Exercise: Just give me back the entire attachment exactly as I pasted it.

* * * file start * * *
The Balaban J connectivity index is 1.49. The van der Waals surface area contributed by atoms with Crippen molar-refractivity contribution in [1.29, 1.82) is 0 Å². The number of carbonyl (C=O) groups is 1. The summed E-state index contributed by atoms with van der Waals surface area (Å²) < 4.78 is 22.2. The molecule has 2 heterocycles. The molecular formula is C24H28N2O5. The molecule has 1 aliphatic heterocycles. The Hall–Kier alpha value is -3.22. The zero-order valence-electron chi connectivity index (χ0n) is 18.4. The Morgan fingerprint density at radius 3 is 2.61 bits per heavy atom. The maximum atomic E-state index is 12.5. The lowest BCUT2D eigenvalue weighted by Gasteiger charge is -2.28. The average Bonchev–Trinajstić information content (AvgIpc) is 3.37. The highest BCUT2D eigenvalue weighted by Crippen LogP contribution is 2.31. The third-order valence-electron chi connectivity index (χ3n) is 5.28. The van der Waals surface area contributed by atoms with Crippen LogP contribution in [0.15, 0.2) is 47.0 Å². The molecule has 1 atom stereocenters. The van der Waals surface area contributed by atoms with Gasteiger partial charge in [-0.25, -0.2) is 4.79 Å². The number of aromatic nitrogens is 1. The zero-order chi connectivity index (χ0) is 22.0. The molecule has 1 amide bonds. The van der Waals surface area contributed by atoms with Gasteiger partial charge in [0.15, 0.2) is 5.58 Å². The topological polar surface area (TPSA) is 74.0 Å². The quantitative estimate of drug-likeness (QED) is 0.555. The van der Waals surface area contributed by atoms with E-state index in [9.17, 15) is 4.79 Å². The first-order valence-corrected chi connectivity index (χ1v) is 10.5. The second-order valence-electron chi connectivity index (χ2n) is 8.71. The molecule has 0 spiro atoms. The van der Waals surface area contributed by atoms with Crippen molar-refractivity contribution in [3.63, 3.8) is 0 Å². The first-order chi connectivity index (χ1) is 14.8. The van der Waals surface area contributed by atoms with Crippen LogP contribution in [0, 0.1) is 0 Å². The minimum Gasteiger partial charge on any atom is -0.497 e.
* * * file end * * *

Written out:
The Balaban J connectivity index is 1.49. The van der Waals surface area contributed by atoms with Crippen molar-refractivity contribution in [1.29, 1.82) is 0 Å². The number of carbonyl (C=O) groups is 1. The summed E-state index contributed by atoms with van der Waals surface area (Å²) < 4.78 is 22.2. The molecule has 2 heterocycles. The molecular formula is C24H28N2O5. The molecule has 1 aliphatic heterocycles. The Hall–Kier alpha value is -3.22. The zero-order valence-electron chi connectivity index (χ0n) is 18.4. The Morgan fingerprint density at radius 3 is 2.61 bits per heavy atom. The maximum atomic E-state index is 12.5. The lowest BCUT2D eigenvalue weighted by Gasteiger charge is -2.28. The average Bonchev–Trinajstić information content (AvgIpc) is 3.37. The highest BCUT2D eigenvalue weighted by Crippen LogP contribution is 2.31. The third-order valence-electron chi connectivity index (χ3n) is 5.28. The van der Waals surface area contributed by atoms with Crippen LogP contribution in [0.15, 0.2) is 47.0 Å². The molecule has 1 atom stereocenters. The van der Waals surface area contributed by atoms with Gasteiger partial charge in [-0.25, -0.2) is 4.79 Å². The number of aromatic nitrogens is 1. The zero-order chi connectivity index (χ0) is 22.0. The molecule has 1 amide bonds. The van der Waals surface area contributed by atoms with Gasteiger partial charge in [0.15, 0.2) is 5.58 Å². The topological polar surface area (TPSA) is 74.0 Å². The quantitative estimate of drug-likeness (QED) is 0.555. The van der Waals surface area contributed by atoms with E-state index in [9.17, 15) is 4.79 Å². The first-order valence-corrected chi connectivity index (χ1v) is 10.5. The second-order valence-electron chi connectivity index (χ2n) is 8.71. The molecule has 0 spiro atoms. The van der Waals surface area contributed by atoms with Crippen molar-refractivity contribution in [3.63, 3.8) is 0 Å². The first-order chi connectivity index (χ1) is 14.8. The van der Waals surface area contributed by atoms with Crippen LogP contribution in [0, 0.1) is 0 Å². The minimum Gasteiger partial charge on any atom is -0.497 e.